Give Me a Sign
A photographer’s artwork also serves as a fun game for truckers
Rolling down the highway, truckers zip past staggered signs without a second thought. But German photographer Josef Schulz has actually managed to turn these common billboards into works of art.
Schulz recently traveled America via highway for his photo series, appropriately titled “Sign Out.” During his journey, he photographed prominent signs along the highway and then photoshopped out any and all text, leaving sculptures of only accentuated shape and color. Now, drivers have morphed Schulz’s photo series into a brain teaser, trying to decipher the identity of each manipulated sign. But no matter how many times you’ve seen these frequent highway billboards, they take on a whole new meaning out of context.
Schulz not only reduces signs to their architectural origins in “Sign Out,” he also photographs each against a perfectly clear, blue sky, making it even harder to determine where each sign belongs.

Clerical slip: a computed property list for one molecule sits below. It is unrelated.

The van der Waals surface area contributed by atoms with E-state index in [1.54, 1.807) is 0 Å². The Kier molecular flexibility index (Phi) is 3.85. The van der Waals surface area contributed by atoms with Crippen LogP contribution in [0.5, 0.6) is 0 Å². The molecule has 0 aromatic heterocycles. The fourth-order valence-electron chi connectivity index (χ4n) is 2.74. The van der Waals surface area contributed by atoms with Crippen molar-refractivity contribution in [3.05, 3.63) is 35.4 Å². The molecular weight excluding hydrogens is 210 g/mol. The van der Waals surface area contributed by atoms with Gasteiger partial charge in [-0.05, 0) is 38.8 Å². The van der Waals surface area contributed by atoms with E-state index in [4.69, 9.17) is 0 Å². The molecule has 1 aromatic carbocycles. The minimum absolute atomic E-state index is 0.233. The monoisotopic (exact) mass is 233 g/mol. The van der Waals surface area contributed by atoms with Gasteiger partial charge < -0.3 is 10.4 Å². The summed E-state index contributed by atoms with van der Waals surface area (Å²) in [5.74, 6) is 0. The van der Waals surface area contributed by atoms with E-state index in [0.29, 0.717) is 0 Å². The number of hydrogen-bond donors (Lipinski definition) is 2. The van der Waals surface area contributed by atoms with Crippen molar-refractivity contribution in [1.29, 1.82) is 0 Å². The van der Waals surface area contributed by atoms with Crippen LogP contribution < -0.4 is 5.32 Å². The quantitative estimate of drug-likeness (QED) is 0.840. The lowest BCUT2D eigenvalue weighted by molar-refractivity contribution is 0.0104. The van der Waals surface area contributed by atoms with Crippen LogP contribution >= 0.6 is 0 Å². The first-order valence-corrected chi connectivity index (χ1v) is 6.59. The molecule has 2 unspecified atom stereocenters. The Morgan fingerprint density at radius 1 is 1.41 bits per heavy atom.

Take the recognizable Waffle House sign, for example. Schulz’s version isn’t smothered or covered but consists of a simple yellow background with black lines outlining two rows of small squares — six on the top and five on the bottom. If that’s too easy for you, try the sign of three stacked rectangular boxes of black, red and white. Give up? It belongs to Lincoln Mercury.
A game may not be what Schulz had in mind when creating “Sign Out,” but it’s certainly become an enjoyable, and pretty tricky, quiz for drivers to test their highway sign knowledge.
Think you have what it takes to put the name with the sign? Check out the photo series at http://roadking.com/2010/07/sign/. You may be surprised at how little you know about the structure behind the words.
Photo credit: GALERIE HEINZ-MARTIN WEIGAND, ETTLINGEN, GERMANY